In the fall of 2006, I traveled to Beijing on a reporting assignment. The smog got so thick during the week of my visit that flights were delayed, sections of three expressways were closed, outdoor school activities were canceled, and buildings across the street from my hotel were visible only as silhouettes in a mustard-brown miasma. I caught a bad cold, which got worse on the long flight home, and then got much worse. I felt as though someone had poured concrete into my head and was now gradually tightening a belt around my temples. My sinuses didn't fully clear for a month. Eventually, I stopped coughing. And, when I did, I noticed a ringing in my ears.
At first, I assumed that the ringing would go away, as my cold had. But it didn't. After six months of fluctuating anxiety, I made an appointment with my doctor. “Tinnitus,” he said. (Medical professionals, almost without exception, place the stress on the first syllable, as they also do with angina; civilians, in both cases, tend to stress the second and to make the i in the middle long.) Most of the 50 million or so Americans who have tinnitus also have at least some hearing loss, and both problems are most often caused by exposure to loud sounds. My internist tested my ears by holding up a vibrating tuning fork and asking me to tell him when I could no longer hear it. After a while, he leaned forward to make sure the tuning fork was still humming, since he himself could no longer hear it. (We were both in our fifties.) Tinnitus is the leading cause of service-connected disability claims made by military veterans; hearing loss is second.
Treatments (or, rather, lack of them)
Some kinds of hearing loss can be reversed surgically, and when the surgery is successful the associated tinnitus, if there is any, usually goes away, too. But I didn't have that kind of hearing loss. Tinnitus is sometimes caused by earwax, and can be cured by its removal. But I didn't have an earwax problem. There's a form of tinnitus that manifests itself as rhythmic pounding, throbbing or whooshing, typically synchronized with the heartbeat. It's called pulsatile tinnitus, and, unlike all other forms, it's sometimes audible to people who are not its sufferers. But I didn't have pulsatile tinnitus, either.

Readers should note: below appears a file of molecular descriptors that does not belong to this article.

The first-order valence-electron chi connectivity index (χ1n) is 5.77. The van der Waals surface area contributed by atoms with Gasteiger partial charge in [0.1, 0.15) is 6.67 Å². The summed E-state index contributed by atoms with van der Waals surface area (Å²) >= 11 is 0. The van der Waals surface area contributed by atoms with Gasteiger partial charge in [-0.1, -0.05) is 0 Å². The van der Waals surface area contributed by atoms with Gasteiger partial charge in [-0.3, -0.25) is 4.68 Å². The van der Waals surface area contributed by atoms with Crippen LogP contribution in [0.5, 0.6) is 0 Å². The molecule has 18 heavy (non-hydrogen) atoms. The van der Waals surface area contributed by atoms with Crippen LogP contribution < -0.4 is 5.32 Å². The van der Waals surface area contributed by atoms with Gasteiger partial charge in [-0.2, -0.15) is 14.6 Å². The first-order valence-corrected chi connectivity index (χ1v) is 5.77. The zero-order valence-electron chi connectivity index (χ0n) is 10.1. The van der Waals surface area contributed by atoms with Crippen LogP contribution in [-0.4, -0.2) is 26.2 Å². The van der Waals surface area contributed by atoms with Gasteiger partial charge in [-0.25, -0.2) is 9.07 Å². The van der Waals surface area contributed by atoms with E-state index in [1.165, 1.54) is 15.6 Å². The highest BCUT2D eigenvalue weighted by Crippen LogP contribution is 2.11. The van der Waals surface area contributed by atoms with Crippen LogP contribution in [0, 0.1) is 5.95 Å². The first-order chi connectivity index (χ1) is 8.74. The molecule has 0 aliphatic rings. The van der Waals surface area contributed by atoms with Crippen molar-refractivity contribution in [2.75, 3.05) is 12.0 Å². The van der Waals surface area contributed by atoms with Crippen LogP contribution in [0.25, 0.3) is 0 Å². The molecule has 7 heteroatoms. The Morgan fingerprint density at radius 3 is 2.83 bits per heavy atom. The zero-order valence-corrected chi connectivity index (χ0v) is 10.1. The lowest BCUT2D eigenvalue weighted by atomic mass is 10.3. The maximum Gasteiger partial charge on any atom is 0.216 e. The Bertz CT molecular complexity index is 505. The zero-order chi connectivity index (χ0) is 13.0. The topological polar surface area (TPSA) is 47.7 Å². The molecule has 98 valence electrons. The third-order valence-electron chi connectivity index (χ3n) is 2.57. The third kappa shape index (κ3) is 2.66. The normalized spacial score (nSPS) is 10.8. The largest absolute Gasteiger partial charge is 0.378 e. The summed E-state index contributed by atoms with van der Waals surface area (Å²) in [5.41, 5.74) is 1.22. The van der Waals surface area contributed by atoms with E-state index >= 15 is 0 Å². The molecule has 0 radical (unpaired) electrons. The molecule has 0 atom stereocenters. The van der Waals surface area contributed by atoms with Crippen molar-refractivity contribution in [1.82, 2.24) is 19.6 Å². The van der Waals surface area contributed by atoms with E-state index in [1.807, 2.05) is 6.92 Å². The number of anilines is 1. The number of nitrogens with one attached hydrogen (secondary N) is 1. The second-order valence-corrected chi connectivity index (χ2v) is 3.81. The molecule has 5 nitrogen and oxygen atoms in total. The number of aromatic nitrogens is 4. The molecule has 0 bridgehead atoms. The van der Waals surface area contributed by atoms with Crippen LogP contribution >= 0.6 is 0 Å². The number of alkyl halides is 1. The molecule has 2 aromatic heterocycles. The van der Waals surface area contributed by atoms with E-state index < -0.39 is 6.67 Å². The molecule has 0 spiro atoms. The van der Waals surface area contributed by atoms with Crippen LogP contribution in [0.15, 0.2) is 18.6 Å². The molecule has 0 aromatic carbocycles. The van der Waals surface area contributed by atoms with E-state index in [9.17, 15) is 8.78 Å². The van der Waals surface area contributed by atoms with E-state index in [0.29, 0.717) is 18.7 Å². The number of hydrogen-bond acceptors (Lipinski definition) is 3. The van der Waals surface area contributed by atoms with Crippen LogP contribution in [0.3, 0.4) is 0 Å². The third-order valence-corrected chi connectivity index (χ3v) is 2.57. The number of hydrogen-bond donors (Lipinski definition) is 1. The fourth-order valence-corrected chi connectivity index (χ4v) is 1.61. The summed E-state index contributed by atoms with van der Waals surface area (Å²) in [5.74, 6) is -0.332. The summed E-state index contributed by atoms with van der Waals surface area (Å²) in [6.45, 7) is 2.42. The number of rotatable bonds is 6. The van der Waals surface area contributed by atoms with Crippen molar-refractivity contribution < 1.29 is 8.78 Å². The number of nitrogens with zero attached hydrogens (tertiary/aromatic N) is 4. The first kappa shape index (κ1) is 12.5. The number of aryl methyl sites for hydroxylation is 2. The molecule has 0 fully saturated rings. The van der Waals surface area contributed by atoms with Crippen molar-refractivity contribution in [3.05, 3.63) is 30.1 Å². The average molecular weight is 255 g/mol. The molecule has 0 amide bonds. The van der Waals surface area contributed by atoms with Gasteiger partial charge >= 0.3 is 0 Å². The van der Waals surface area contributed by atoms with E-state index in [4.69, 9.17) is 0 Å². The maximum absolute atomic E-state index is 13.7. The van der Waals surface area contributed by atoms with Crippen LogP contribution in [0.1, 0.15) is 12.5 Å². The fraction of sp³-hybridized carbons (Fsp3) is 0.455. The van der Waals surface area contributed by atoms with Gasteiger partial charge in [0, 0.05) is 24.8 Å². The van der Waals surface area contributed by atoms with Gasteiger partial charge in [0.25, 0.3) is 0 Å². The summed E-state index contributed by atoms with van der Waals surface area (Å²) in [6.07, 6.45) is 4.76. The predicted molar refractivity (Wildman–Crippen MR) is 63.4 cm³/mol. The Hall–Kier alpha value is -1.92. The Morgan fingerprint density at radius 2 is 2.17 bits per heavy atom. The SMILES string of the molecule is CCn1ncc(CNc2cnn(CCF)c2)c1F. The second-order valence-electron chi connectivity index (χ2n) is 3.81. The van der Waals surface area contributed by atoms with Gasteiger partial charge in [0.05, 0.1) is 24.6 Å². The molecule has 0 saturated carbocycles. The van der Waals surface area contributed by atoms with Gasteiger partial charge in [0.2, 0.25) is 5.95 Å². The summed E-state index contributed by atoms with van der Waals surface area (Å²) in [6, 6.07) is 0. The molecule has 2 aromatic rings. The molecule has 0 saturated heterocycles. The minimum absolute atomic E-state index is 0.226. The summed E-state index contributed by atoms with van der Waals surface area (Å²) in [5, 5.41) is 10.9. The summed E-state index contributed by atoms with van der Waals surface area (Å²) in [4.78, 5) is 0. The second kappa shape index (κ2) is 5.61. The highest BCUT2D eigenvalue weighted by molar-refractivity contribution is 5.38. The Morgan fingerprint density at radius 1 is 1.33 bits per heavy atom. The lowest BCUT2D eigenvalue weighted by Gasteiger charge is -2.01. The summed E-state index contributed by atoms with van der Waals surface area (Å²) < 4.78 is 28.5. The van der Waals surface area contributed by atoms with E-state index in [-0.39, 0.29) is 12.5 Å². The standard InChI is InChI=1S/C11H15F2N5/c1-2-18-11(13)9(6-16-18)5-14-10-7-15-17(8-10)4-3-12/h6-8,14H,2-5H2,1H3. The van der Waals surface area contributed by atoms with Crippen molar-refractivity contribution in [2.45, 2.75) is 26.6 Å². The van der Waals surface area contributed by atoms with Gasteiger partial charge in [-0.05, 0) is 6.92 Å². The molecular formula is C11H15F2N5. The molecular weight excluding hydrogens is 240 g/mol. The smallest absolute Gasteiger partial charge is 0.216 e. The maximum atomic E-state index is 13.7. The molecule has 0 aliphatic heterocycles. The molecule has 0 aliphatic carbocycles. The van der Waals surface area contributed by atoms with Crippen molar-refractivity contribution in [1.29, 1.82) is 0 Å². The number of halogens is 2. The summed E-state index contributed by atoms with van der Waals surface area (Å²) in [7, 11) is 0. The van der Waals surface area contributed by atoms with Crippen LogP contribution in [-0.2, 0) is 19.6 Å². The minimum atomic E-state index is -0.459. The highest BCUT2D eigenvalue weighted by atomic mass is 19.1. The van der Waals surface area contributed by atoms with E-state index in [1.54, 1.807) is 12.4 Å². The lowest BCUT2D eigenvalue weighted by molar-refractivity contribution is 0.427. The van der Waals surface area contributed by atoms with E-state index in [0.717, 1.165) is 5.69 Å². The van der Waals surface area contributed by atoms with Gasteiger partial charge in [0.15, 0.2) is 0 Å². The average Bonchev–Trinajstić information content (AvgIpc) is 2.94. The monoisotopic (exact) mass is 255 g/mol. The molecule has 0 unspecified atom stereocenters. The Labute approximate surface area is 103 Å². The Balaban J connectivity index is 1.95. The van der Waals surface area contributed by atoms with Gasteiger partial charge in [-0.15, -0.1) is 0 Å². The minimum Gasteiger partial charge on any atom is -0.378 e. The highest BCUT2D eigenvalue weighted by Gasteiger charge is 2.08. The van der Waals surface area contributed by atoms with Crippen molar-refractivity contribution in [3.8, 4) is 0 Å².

For the kind that I and most other people have, there's no known cure. A friend of mine who's had it for longer than I have told me that one day his had become dramatically worse. “I tolerated the hissing, but when the beeping started I went running around the house, trying to find the appliance that was making the noise,” he said. His doctor referred him to a well-known tinnitus expert in New York City. “He listened patiently as I told him about my condition and described everything I'd heard or read about tinnitus,” my friend continued. “When I finished, he smiled, and said, ‘Here's the truth. I don't know. They don't know. Nobody knows. What are you doing for it?’ I said that when I was unable to sleep I took an Ativan. He said, ‘That's fine. You can do that for the rest of your life.'”
Living with tinnitus
In some ways, the lack of a cure is a relief. If I could make my tinnitus go away by losing 30 pounds (let's say), I wouldn't necessarily be happier, because then I would be angry at myself not only for having damaged my ears with years of exposure to rock concerts, lawnmowers and power tools but also for failing to lose the weight. My main course of action, my doctor said, should be to continue making my best effort to pay no attention to the illusory sound in my head. And I've gotten pretty good at doing that — unless I'm lying awake in bed or, as I discovered recently, writing about tinnitus. My doctor also said that I should be extra assiduous about using ear protection, in the hope of preventing things from becoming worse.